The Samoyed is a very beautiful breed who requires very little in the way of maintenance. They're highly skilled at preserving their own appearance and take well to obedience courses, so they're natural candidates for performing in the show ring. If you intend to show your Samoyed, however, it's not enough to simply rely on his or her natural graces to carry you through to victory. You must know precisely the things that the judges will be looking for and train your Samoyed to cultivate these desired behaviors and appearances. With the natural edge that the breed offers and the information in this article, you should be well on your way to earning those blue ribbons in no time.
The Samoyed is judged as a working breed. This means that they should project the appearance of strength and alertness, displaying both speed, power, and grace at all times. His or her coat should remain long to reflect the breed's history of working in arctic climates, but at the same time should be immaculately groomed. The standard for perfection among Samoyed body types is a body that is neither too long nor too muscular, but rather a natural median between strength and agility. Male Samoyeds should appear strong without seeming aggressive, and female Samoyeds should appear delicate and feminine without seeming weak or slight. The legs should be long to make up for the stockiness required of the breed's massive chest muscles, and in particular the hindquarters should be well developed.
A properly built Samoyed will appear neither so heavy that he or she seems to be clumsy, nor so light that he or she lacks a commanding presence. They ought to stand 21 to 23 1/2 inches at the withers for males, and 19 to 21 inches at the withers for females. There is little room for deviation from this norm as far as most show judges are concerned.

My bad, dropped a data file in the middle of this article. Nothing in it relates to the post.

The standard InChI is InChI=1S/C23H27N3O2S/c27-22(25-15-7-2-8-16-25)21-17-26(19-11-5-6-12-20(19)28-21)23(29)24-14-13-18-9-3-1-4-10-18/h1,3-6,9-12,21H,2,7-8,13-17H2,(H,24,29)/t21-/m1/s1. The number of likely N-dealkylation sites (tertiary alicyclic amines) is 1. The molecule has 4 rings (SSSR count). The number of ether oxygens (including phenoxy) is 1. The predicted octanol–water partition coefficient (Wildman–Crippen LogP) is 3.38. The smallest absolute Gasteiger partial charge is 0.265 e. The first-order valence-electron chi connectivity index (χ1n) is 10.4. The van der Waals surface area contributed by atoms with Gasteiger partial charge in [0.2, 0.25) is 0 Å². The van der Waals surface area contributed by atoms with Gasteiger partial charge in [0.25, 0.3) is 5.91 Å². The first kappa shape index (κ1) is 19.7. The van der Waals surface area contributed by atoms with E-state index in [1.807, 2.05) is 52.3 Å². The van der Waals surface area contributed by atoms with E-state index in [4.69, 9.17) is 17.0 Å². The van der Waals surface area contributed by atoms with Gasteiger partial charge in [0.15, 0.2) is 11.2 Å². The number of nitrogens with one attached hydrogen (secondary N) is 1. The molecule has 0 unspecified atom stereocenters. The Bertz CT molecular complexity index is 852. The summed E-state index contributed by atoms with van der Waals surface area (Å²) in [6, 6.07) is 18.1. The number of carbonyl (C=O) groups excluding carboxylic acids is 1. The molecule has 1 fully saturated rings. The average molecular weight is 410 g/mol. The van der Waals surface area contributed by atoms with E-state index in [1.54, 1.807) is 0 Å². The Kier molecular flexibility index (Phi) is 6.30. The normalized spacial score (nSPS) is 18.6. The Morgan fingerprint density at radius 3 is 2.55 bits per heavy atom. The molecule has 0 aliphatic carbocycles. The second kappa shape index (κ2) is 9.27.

A Samoyed's coat should be groomed and maintained in such a way that both aspects of the Samoyed's coat are accounted for: the coarse and wiry undercoat and the long and silky outer coat. The outer coat in particular should be full-bodied and have a perky bounce when the Samoyed walks. It should be pristine white and carry an almost luminescent shine.
The Samoyed's walk should be akin to that of a trotting horse. In other words, he should move with a clarity of purpose that is obvious, and quickly but with a solid and steady rhythm. The right walk will show off the Samoyed's powerful musculature as well as their awesome restraint and capacity for grace. His legs should move in a straight line and turn neither inwards nor outwards.
Overall, if the Samoyed is to be a success in the show ring, he or she must exhibit the defining qualities of both sides of the breed: the gentle beauty of their exterior and the hearty, uncompromising endurance of their interior.